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Social media becoming vital in crises

By Kim Harrison,

Consultant, Author and Principal of

Here’s a topical article by Caitlin McNamara on the increasing value of social media in a crisis.

In the wake of the 8.9 earthquake that hit Japan on March 11, 2011, and a following tsunami, many took out their phones to call their loved ones but soon found out that the lines were down. So what was next? Social media, of course.
Under one hour after the earthquake devastated Japan, Google launched their Person Finder application on their homepage. The Person Finder was built by the Google Crisis Response team, which is made up of a philanthropic group under the Google umbrella. The Person Finder is an interactive database in English and Japanese that allows users to search for missing persons online or submit information about people who are injured or are missing. To date, there are approximately 7,200 records being tracked on Person Finder. Not only is this database being used for the Japanese earthquake/tsunami, but was also used for the Haiti earthquake and the Christchurch earthquake.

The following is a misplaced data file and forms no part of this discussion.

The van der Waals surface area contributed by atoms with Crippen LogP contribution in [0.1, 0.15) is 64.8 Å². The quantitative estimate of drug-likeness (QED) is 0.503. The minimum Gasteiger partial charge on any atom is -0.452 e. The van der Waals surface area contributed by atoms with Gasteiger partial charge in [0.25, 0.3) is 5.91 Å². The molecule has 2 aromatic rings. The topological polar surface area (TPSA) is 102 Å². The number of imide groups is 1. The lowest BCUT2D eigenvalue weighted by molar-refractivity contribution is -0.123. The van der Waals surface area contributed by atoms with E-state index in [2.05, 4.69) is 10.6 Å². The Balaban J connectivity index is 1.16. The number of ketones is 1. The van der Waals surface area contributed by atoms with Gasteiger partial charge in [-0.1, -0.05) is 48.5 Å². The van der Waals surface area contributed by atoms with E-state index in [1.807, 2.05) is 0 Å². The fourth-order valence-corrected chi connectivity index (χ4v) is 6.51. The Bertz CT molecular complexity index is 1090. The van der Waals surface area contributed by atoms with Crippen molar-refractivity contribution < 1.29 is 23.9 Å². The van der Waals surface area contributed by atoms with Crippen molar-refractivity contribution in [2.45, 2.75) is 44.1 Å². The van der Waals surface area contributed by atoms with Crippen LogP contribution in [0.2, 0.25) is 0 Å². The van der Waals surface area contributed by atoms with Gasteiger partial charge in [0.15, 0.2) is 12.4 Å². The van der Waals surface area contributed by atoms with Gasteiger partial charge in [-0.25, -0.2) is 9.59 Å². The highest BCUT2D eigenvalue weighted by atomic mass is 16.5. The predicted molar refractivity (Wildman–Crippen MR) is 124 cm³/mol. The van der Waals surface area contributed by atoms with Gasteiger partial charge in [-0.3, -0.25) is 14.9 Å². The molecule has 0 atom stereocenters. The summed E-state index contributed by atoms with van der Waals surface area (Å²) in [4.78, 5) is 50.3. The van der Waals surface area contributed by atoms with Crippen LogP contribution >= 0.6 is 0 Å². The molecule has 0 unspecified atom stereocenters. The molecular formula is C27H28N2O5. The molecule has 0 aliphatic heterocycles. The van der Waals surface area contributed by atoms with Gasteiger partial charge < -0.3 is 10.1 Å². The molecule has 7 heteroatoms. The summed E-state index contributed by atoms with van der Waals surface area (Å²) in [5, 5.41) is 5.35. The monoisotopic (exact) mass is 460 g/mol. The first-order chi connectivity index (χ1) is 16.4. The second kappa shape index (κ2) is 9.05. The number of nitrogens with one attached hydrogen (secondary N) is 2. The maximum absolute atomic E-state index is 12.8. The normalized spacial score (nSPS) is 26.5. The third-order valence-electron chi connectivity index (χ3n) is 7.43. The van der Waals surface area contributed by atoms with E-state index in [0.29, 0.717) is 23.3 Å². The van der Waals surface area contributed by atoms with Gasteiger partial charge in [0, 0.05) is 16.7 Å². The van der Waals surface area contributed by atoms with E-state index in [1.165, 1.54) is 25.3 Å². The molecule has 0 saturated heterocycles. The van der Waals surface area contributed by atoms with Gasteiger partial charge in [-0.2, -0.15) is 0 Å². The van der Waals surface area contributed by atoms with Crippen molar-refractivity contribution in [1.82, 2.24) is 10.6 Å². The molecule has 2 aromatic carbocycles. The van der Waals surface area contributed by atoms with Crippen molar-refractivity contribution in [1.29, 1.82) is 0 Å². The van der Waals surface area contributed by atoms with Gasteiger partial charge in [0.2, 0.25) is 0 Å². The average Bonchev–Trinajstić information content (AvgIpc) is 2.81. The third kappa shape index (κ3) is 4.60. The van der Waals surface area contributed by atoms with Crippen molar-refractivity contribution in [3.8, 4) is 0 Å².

Twitter, with an estimated 10 million active users in Japan, spiked with Japanese related hashtags, such as #prayforJapan, #Fukushima and #Sundai. #TokyoDisneyland also soon shot up in the trending list as a TwitPic was released of Japanese tourists sitting in the middle of the earthquake at Disneyland. Many people have also used Twitter to state their grief for those in Japan as well as their concerns on other aspects of the disaster. 
While Facebook is one of the top social media outlets in the world, its popularity has not translated equally in Japan. Similar to Facebook is the social media outlet, Mixi, which is Japan’s largest social network. However, many Americans overseas in Japan have utilized Facebook to spread a mass note to their family and friends letting them know that they are alive and well.
Lastly, mobile networks such as AT&T have begun using text messaging to help raise funds. AT&T wireless customers can text “REDCROSS” to 90999 to give a $10 donation to help Red Cross with disaster relief support. No text message fees will apply. This offer lasts until March 31. 
As more and more reports are released on the aftermath of the horrific earthquake and tsunami in Japan, many will continue to use social media as a way to communicate not only their locations, but also as a way to vent their frustrations and grieve their losses. Social media has become a way to spread awareness throughout the world in a matter of seconds. We will continue to look to social media as an up to the minute resource on the Japanese disaster, and we will all continue to pray for #Japan.

About the Author

Kim Harrison is a recognized authority in the public relations field. His website,, provides a wealth of informative articles and resources on public relations techniques and management.


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